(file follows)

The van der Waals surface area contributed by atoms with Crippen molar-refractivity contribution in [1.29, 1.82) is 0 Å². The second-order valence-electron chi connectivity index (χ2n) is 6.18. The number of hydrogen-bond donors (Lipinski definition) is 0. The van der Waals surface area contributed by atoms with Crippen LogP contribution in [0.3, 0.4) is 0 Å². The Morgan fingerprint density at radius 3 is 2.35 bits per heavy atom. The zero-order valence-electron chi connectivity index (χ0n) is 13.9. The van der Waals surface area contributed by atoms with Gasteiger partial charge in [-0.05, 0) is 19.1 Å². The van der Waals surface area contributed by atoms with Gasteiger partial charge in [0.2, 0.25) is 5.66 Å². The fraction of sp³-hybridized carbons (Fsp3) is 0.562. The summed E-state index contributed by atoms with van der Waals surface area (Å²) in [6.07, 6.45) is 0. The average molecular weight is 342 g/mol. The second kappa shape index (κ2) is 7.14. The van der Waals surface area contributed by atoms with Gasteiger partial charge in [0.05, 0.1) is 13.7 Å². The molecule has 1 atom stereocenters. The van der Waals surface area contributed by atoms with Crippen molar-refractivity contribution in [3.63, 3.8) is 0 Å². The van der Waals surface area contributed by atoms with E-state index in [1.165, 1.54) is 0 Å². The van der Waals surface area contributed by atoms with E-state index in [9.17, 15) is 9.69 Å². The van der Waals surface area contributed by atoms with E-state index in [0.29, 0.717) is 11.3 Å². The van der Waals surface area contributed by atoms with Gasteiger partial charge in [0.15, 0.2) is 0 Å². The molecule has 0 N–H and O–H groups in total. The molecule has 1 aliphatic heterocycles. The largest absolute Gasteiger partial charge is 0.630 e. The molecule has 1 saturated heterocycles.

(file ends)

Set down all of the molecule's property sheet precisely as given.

The van der Waals surface area contributed by atoms with Crippen molar-refractivity contribution in [1.29, 1.82) is 0 Å². The second-order valence-electron chi connectivity index (χ2n) is 6.18. The number of hydrogen-bond donors (Lipinski definition) is 0. The van der Waals surface area contributed by atoms with Crippen LogP contribution in [0.3, 0.4) is 0 Å². The Morgan fingerprint density at radius 3 is 2.35 bits per heavy atom. The zero-order valence-electron chi connectivity index (χ0n) is 13.9. The van der Waals surface area contributed by atoms with Gasteiger partial charge in [-0.05, 0) is 19.1 Å². The van der Waals surface area contributed by atoms with Gasteiger partial charge in [0.2, 0.25) is 5.66 Å². The fraction of sp³-hybridized carbons (Fsp3) is 0.562. The summed E-state index contributed by atoms with van der Waals surface area (Å²) in [6.07, 6.45) is 0. The average molecular weight is 342 g/mol. The second kappa shape index (κ2) is 7.14. The van der Waals surface area contributed by atoms with Gasteiger partial charge in [0.05, 0.1) is 13.7 Å². The molecule has 1 atom stereocenters. The van der Waals surface area contributed by atoms with Crippen molar-refractivity contribution in [3.63, 3.8) is 0 Å². The van der Waals surface area contributed by atoms with E-state index in [1.165, 1.54) is 0 Å². The van der Waals surface area contributed by atoms with E-state index in [9.17, 15) is 9.69 Å². The van der Waals surface area contributed by atoms with E-state index in [0.29, 0.717) is 11.3 Å². The van der Waals surface area contributed by atoms with Gasteiger partial charge in [0.15, 0.2) is 0 Å². The molecule has 0 N–H and O–H groups in total. The molecule has 1 aliphatic heterocycles. The largest absolute Gasteiger partial charge is 0.630 e. The molecule has 1 saturated heterocycles.